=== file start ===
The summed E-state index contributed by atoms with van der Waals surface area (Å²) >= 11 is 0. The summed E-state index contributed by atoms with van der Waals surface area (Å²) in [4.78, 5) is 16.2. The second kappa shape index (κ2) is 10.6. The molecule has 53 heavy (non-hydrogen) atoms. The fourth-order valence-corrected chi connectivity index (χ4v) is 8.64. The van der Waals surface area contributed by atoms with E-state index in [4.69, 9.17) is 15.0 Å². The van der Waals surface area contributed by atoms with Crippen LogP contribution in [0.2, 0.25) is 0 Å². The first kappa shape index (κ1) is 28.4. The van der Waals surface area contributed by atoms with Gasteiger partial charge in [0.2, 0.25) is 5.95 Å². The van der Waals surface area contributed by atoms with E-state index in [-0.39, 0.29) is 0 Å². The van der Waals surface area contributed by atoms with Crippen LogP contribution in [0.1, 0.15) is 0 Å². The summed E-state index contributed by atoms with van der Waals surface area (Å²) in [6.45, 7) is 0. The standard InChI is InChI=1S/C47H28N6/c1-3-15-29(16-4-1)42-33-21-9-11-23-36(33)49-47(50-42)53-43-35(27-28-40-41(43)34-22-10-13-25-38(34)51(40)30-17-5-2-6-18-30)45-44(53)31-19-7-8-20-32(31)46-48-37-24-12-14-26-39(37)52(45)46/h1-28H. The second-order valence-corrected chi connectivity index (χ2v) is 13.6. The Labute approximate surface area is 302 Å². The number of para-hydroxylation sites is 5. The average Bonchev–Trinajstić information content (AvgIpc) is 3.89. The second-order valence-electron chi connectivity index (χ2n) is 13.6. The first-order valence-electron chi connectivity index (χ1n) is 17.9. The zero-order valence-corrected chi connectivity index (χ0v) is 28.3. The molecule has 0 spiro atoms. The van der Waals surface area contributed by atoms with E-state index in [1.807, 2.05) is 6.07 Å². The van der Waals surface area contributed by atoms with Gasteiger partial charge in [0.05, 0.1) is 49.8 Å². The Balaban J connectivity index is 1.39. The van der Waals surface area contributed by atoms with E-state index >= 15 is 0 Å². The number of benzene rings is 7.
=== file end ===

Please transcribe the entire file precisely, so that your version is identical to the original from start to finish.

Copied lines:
The summed E-state index contributed by atoms with van der Waals surface area (Å²) >= 11 is 0. The summed E-state index contributed by atoms with van der Waals surface area (Å²) in [4.78, 5) is 16.2. The second kappa shape index (κ2) is 10.6. The molecule has 53 heavy (non-hydrogen) atoms. The fourth-order valence-corrected chi connectivity index (χ4v) is 8.64. The van der Waals surface area contributed by atoms with E-state index in [4.69, 9.17) is 15.0 Å². The van der Waals surface area contributed by atoms with Crippen LogP contribution in [0.2, 0.25) is 0 Å². The first kappa shape index (κ1) is 28.4. The van der Waals surface area contributed by atoms with Gasteiger partial charge in [0.2, 0.25) is 5.95 Å². The van der Waals surface area contributed by atoms with E-state index in [-0.39, 0.29) is 0 Å². The van der Waals surface area contributed by atoms with Crippen LogP contribution in [0.1, 0.15) is 0 Å². The summed E-state index contributed by atoms with van der Waals surface area (Å²) in [6.45, 7) is 0. The standard InChI is InChI=1S/C47H28N6/c1-3-15-29(16-4-1)42-33-21-9-11-23-36(33)49-47(50-42)53-43-35(27-28-40-41(43)34-22-10-13-25-38(34)51(40)30-17-5-2-6-18-30)45-44(53)31-19-7-8-20-32(31)46-48-37-24-12-14-26-39(37)52(45)46/h1-28H. The second-order valence-corrected chi connectivity index (χ2v) is 13.6. The Labute approximate surface area is 302 Å². The number of para-hydroxylation sites is 5. The average Bonchev–Trinajstić information content (AvgIpc) is 3.89. The second-order valence-electron chi connectivity index (χ2n) is 13.6. The first-order valence-electron chi connectivity index (χ1n) is 17.9. The zero-order valence-corrected chi connectivity index (χ0v) is 28.3. The molecule has 0 spiro atoms. The van der Waals surface area contributed by atoms with E-state index in [1.807, 2.05) is 6.07 Å². The van der Waals surface area contributed by atoms with Gasteiger partial charge in [0.05, 0.1) is 49.8 Å². The Balaban J connectivity index is 1.39. The van der Waals surface area contributed by atoms with E-state index >= 15 is 0 Å². The number of benzene rings is 7.